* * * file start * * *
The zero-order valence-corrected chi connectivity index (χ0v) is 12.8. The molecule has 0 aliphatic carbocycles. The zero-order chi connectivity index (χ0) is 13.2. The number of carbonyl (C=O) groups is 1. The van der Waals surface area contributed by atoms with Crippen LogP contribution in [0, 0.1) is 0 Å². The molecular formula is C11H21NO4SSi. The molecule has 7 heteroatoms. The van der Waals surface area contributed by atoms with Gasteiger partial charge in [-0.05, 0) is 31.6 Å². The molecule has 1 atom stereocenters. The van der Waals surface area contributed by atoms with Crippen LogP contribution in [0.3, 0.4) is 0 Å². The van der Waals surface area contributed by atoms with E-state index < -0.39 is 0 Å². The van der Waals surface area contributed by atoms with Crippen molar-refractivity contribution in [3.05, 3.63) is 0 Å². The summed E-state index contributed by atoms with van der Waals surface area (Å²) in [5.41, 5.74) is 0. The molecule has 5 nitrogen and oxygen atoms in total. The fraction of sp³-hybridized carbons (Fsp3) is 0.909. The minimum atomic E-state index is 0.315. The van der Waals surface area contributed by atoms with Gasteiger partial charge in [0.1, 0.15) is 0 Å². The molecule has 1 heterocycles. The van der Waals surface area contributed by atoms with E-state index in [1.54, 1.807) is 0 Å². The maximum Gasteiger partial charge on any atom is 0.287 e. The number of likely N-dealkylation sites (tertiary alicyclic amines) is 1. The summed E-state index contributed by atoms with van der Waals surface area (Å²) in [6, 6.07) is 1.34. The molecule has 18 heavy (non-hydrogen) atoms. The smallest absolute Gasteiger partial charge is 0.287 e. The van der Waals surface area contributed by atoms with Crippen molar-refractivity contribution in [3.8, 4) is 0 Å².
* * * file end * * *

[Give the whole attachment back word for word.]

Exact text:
The zero-order valence-corrected chi connectivity index (χ0v) is 12.8. The molecule has 0 aliphatic carbocycles. The zero-order chi connectivity index (χ0) is 13.2. The number of carbonyl (C=O) groups is 1. The van der Waals surface area contributed by atoms with Crippen LogP contribution in [0, 0.1) is 0 Å². The molecular formula is C11H21NO4SSi. The molecule has 7 heteroatoms. The van der Waals surface area contributed by atoms with Gasteiger partial charge in [-0.05, 0) is 31.6 Å². The molecule has 1 atom stereocenters. The van der Waals surface area contributed by atoms with Crippen LogP contribution in [0.3, 0.4) is 0 Å². The van der Waals surface area contributed by atoms with E-state index < -0.39 is 0 Å². The van der Waals surface area contributed by atoms with Crippen molar-refractivity contribution in [3.05, 3.63) is 0 Å². The summed E-state index contributed by atoms with van der Waals surface area (Å²) in [5.41, 5.74) is 0. The molecule has 5 nitrogen and oxygen atoms in total. The fraction of sp³-hybridized carbons (Fsp3) is 0.909. The minimum atomic E-state index is 0.315. The van der Waals surface area contributed by atoms with Gasteiger partial charge in [0.1, 0.15) is 0 Å². The molecule has 1 heterocycles. The van der Waals surface area contributed by atoms with E-state index in [1.54, 1.807) is 0 Å². The maximum Gasteiger partial charge on any atom is 0.287 e. The number of likely N-dealkylation sites (tertiary alicyclic amines) is 1. The summed E-state index contributed by atoms with van der Waals surface area (Å²) in [6, 6.07) is 1.34. The molecule has 18 heavy (non-hydrogen) atoms. The smallest absolute Gasteiger partial charge is 0.287 e. The van der Waals surface area contributed by atoms with Crippen molar-refractivity contribution in [3.8, 4) is 0 Å².